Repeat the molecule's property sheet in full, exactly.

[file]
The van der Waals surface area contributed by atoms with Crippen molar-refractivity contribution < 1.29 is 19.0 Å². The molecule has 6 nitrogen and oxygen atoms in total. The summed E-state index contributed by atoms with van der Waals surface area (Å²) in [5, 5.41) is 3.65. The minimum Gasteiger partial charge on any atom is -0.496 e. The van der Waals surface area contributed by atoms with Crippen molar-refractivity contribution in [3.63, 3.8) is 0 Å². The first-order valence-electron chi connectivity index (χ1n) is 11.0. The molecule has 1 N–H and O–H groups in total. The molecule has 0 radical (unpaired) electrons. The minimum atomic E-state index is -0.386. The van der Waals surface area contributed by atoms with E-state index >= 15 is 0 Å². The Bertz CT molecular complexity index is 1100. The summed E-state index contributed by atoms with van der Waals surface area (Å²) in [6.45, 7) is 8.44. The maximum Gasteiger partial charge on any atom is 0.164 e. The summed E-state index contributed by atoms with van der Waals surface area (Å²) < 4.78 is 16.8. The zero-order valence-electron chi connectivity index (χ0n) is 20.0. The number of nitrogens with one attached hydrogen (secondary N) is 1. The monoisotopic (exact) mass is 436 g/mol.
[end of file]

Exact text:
The van der Waals surface area contributed by atoms with Crippen molar-refractivity contribution < 1.29 is 19.0 Å². The molecule has 6 nitrogen and oxygen atoms in total. The summed E-state index contributed by atoms with van der Waals surface area (Å²) in [5, 5.41) is 3.65. The minimum Gasteiger partial charge on any atom is -0.496 e. The van der Waals surface area contributed by atoms with Crippen molar-refractivity contribution in [3.63, 3.8) is 0 Å². The first-order valence-electron chi connectivity index (χ1n) is 11.0. The molecule has 1 N–H and O–H groups in total. The molecule has 0 radical (unpaired) electrons. The minimum atomic E-state index is -0.386. The van der Waals surface area contributed by atoms with E-state index >= 15 is 0 Å². The Bertz CT molecular complexity index is 1100. The summed E-state index contributed by atoms with van der Waals surface area (Å²) in [6.45, 7) is 8.44. The maximum Gasteiger partial charge on any atom is 0.164 e. The summed E-state index contributed by atoms with van der Waals surface area (Å²) < 4.78 is 16.8. The zero-order valence-electron chi connectivity index (χ0n) is 20.0. The number of nitrogens with one attached hydrogen (secondary N) is 1. The monoisotopic (exact) mass is 436 g/mol.